A blog where one NaNoWriMo Seattle Duck posts the chapters of the novels she never wants published for people to enjoy in the literary abandon.

Wednesday, February 29, 2012

Red Sandstorms Chapter 3

            Some noise caught Max’s attention, causing her to look around towards the roof tops. She must have shouted over whatever it was, as suddenly many of the soldiers fled for cover. Shouldering her bag and she towed the injured man. I watched as a mortar landed farther down the road. Its explosion shook the ground as fire erupted in the ruin of the building nearby. The group moved quickly to their vehicles, frantic to get out of the enemy’s range. The flames grew as the wind picked up, sending smoke and sand through the city.
            Kneeling over her patient, I watched as Max returned to her work. Her hands moved quickly from her bag to the soldier. Shielding the sand from her eyes and taking a look around, I shook my head at her. All the dust was going to make it very difficult to keep his wounds clean. Someone shouted to her, gesturing frantically to the truck. Hauling the man into a nearby building with the help of a fellow, the soldiers peeled off the street. Each step I took seemed to make me less and less confident of what I was going to see.
            This was another soldier that wasn’t going to make it back. Sand and unsafe conditions were proving to be a good cause to this man’s death. Stopping just in the doorway, I observed Max treating him with what supplies she had. I don’t remember how, but suddenly I was standing behind her—my hand by her shoulder in some sort of comfort. There was no way she could feel it. How I wished I could just hug her.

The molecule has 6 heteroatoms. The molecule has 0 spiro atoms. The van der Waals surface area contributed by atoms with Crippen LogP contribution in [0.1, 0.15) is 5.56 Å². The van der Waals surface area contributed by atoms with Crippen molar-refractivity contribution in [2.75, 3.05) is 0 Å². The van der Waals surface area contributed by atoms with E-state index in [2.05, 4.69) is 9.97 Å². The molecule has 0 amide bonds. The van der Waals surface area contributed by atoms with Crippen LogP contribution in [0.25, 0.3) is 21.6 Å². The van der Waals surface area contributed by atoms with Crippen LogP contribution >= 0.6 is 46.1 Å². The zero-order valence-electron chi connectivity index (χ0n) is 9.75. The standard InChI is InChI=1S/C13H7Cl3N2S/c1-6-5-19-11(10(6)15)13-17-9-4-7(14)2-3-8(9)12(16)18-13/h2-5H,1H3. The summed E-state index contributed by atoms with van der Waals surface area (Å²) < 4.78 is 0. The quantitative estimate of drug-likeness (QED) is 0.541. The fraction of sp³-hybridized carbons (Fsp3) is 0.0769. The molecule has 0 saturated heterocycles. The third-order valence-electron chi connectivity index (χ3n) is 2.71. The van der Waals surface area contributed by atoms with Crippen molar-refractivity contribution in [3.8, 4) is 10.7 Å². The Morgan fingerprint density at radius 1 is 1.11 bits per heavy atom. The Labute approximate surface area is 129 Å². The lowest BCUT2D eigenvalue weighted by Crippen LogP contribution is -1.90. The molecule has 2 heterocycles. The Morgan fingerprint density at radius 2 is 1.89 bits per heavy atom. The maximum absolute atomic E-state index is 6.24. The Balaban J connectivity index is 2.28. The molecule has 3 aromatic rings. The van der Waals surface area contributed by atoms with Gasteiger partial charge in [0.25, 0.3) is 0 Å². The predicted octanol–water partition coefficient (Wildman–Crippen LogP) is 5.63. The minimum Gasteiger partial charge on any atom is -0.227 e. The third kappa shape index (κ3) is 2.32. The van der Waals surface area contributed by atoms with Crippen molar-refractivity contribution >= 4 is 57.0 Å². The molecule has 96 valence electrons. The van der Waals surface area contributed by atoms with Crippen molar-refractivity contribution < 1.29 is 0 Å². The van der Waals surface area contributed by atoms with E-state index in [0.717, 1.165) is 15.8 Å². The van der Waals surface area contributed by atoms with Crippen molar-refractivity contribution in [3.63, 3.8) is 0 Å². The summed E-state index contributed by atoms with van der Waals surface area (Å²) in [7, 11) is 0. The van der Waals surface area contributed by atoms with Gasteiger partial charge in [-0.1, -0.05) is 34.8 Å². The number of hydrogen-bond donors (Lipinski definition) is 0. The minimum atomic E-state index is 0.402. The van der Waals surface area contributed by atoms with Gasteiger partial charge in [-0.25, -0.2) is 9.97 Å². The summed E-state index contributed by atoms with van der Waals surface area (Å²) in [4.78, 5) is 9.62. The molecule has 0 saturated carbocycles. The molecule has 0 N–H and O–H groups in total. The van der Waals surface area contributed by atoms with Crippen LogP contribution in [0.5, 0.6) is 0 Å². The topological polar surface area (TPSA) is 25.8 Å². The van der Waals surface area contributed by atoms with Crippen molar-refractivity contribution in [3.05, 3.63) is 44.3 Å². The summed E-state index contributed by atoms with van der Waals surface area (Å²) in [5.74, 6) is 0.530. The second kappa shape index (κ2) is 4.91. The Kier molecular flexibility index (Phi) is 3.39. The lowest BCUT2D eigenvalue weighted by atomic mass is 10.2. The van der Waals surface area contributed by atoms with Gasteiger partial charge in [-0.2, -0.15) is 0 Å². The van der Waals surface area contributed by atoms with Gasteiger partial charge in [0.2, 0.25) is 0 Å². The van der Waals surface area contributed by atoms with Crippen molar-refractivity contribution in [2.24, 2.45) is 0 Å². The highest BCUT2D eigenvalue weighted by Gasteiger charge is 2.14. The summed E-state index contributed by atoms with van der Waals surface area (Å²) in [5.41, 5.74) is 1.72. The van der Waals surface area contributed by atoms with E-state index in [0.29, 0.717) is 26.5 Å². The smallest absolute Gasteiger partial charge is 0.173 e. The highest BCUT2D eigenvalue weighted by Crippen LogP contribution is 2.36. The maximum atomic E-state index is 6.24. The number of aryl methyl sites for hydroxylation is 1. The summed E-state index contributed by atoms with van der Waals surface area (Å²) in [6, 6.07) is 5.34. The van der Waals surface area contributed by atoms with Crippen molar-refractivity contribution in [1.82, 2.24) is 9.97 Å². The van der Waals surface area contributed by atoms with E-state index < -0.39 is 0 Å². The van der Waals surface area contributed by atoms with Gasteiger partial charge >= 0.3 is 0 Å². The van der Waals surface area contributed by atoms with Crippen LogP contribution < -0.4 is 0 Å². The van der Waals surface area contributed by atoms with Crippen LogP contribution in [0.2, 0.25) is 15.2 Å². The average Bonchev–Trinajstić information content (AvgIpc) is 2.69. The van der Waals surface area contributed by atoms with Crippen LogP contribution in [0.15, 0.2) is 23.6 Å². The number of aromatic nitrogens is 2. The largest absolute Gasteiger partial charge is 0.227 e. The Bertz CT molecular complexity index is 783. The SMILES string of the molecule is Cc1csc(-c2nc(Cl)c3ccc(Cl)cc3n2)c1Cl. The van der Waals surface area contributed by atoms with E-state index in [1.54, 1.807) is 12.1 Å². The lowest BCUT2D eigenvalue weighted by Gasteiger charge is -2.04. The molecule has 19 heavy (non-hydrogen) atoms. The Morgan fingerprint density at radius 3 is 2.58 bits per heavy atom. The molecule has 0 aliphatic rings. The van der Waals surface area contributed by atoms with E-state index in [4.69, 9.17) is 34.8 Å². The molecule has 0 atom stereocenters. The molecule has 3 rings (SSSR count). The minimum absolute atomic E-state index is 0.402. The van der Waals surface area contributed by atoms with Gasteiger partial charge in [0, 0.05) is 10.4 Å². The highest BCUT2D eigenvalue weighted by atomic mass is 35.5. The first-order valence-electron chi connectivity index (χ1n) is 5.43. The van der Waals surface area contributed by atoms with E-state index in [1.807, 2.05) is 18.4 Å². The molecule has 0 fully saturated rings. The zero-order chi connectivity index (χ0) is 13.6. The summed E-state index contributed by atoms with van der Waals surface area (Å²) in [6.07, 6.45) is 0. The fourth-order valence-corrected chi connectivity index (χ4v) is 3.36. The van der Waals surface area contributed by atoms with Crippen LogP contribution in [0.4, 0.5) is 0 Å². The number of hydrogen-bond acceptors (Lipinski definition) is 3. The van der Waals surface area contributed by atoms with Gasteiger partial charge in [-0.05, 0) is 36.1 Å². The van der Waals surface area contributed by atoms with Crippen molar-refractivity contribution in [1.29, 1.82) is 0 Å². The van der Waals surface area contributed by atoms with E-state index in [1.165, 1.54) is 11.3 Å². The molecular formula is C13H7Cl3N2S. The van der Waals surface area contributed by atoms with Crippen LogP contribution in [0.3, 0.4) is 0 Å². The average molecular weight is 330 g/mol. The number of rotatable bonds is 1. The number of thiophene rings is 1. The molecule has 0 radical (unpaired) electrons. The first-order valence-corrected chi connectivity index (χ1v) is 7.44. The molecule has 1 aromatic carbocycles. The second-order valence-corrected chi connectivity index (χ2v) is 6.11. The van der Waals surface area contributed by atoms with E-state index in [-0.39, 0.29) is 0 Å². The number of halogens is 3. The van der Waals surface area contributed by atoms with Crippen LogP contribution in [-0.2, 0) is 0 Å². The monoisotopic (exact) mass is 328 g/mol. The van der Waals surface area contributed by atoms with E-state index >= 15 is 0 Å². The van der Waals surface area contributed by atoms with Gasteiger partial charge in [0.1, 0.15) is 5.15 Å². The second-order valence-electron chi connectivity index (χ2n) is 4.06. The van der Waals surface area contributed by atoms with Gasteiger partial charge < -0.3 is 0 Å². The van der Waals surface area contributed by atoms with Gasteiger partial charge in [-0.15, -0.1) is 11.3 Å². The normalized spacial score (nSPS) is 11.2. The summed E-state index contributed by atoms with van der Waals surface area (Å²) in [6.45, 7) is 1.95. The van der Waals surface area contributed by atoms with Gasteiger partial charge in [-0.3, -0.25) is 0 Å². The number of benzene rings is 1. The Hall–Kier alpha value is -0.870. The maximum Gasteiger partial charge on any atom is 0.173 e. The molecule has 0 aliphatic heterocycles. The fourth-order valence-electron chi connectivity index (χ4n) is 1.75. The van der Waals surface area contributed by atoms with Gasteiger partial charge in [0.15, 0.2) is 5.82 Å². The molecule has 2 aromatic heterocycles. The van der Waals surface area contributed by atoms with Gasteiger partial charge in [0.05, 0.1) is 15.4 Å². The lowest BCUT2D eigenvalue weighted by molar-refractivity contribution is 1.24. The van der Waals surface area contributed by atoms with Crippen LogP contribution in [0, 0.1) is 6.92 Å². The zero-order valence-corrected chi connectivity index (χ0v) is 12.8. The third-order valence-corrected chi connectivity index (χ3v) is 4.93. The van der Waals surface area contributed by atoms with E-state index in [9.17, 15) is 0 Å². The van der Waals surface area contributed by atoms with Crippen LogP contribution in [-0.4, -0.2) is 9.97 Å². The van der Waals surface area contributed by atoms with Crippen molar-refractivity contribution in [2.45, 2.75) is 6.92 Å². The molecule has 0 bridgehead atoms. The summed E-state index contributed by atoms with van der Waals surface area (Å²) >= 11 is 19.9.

“Max… Stop. He’s not going to make it,” I said. My voice just echoed in this endless void—my words would never reach her ears. As if on cue, she started to work faster. Dropping her current treatment, I watched her give him CPR. The man’s body shook violently several times as he was rolled on his side. Blood almost poured from his mouth in a steady stream. Tugging to tighten any form of a tourniquet as she could to somehow slow the bleeding Max continued to work as quickly as she could.
            The soldier shuddered and coughed a final time as his last breath left his lungs. His body went limp, Max just stared at him in her arms. This was not the first death she had encountered. Other soldiers had died in her lap or on her medical table as she tried to treat them. To her it slowly became a fact that treating the soldiers out here was either life or death. Each day she lived, Max felt as if another combatant was in a line of steadily dying men. Looking down at her hands, I watched as Max wiped them off on her pants, disgusted that another life had slipped through her fingers.
            Lying down the body, she closed his eyes and sat back. Her face was freckled with blood and her uniform drenched once more.

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